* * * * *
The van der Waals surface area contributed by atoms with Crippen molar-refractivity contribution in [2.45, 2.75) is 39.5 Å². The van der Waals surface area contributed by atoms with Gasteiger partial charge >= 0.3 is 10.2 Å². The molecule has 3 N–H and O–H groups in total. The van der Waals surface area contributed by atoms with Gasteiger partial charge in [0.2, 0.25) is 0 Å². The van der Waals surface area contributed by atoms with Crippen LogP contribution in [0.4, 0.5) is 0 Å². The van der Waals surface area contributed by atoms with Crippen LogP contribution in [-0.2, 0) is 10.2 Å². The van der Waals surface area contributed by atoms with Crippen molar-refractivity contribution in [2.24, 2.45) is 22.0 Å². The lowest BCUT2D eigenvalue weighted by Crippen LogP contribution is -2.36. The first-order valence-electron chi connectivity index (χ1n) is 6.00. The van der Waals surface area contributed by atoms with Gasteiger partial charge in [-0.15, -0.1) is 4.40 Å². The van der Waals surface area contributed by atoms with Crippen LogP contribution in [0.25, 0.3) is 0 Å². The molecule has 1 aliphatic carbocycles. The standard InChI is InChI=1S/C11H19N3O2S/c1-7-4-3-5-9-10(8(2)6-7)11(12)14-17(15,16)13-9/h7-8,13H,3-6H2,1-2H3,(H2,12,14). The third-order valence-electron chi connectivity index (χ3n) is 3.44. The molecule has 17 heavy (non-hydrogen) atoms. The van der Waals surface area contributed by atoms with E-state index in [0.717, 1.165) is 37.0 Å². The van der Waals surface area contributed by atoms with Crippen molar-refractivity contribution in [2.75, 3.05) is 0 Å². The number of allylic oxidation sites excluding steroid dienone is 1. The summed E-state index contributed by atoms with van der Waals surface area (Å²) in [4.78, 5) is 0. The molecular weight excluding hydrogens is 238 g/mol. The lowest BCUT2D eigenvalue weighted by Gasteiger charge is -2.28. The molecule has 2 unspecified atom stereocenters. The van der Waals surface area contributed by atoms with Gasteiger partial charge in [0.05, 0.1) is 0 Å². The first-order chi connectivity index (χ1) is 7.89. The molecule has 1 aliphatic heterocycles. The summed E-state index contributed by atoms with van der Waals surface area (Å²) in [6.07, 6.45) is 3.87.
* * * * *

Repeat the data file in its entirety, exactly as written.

The van der Waals surface area contributed by atoms with Crippen molar-refractivity contribution in [2.45, 2.75) is 39.5 Å². The van der Waals surface area contributed by atoms with Gasteiger partial charge >= 0.3 is 10.2 Å². The molecule has 3 N–H and O–H groups in total. The van der Waals surface area contributed by atoms with Gasteiger partial charge in [0.2, 0.25) is 0 Å². The van der Waals surface area contributed by atoms with Crippen LogP contribution in [0.4, 0.5) is 0 Å². The van der Waals surface area contributed by atoms with Crippen LogP contribution in [-0.2, 0) is 10.2 Å². The van der Waals surface area contributed by atoms with Crippen molar-refractivity contribution in [2.24, 2.45) is 22.0 Å². The lowest BCUT2D eigenvalue weighted by Crippen LogP contribution is -2.36. The first-order valence-electron chi connectivity index (χ1n) is 6.00. The van der Waals surface area contributed by atoms with Gasteiger partial charge in [-0.15, -0.1) is 4.40 Å². The van der Waals surface area contributed by atoms with Crippen LogP contribution in [0.25, 0.3) is 0 Å². The molecule has 1 aliphatic carbocycles. The standard InChI is InChI=1S/C11H19N3O2S/c1-7-4-3-5-9-10(8(2)6-7)11(12)14-17(15,16)13-9/h7-8,13H,3-6H2,1-2H3,(H2,12,14). The third-order valence-electron chi connectivity index (χ3n) is 3.44. The molecule has 17 heavy (non-hydrogen) atoms. The van der Waals surface area contributed by atoms with E-state index in [0.717, 1.165) is 37.0 Å². The van der Waals surface area contributed by atoms with Crippen molar-refractivity contribution in [2.75, 3.05) is 0 Å². The number of allylic oxidation sites excluding steroid dienone is 1. The summed E-state index contributed by atoms with van der Waals surface area (Å²) in [4.78, 5) is 0. The molecular weight excluding hydrogens is 238 g/mol. The lowest BCUT2D eigenvalue weighted by Gasteiger charge is -2.28. The molecule has 2 unspecified atom stereocenters. The van der Waals surface area contributed by atoms with Gasteiger partial charge in [0.05, 0.1) is 0 Å². The first-order chi connectivity index (χ1) is 7.89. The molecule has 1 aliphatic heterocycles. The summed E-state index contributed by atoms with van der Waals surface area (Å²) in [6.07, 6.45) is 3.87.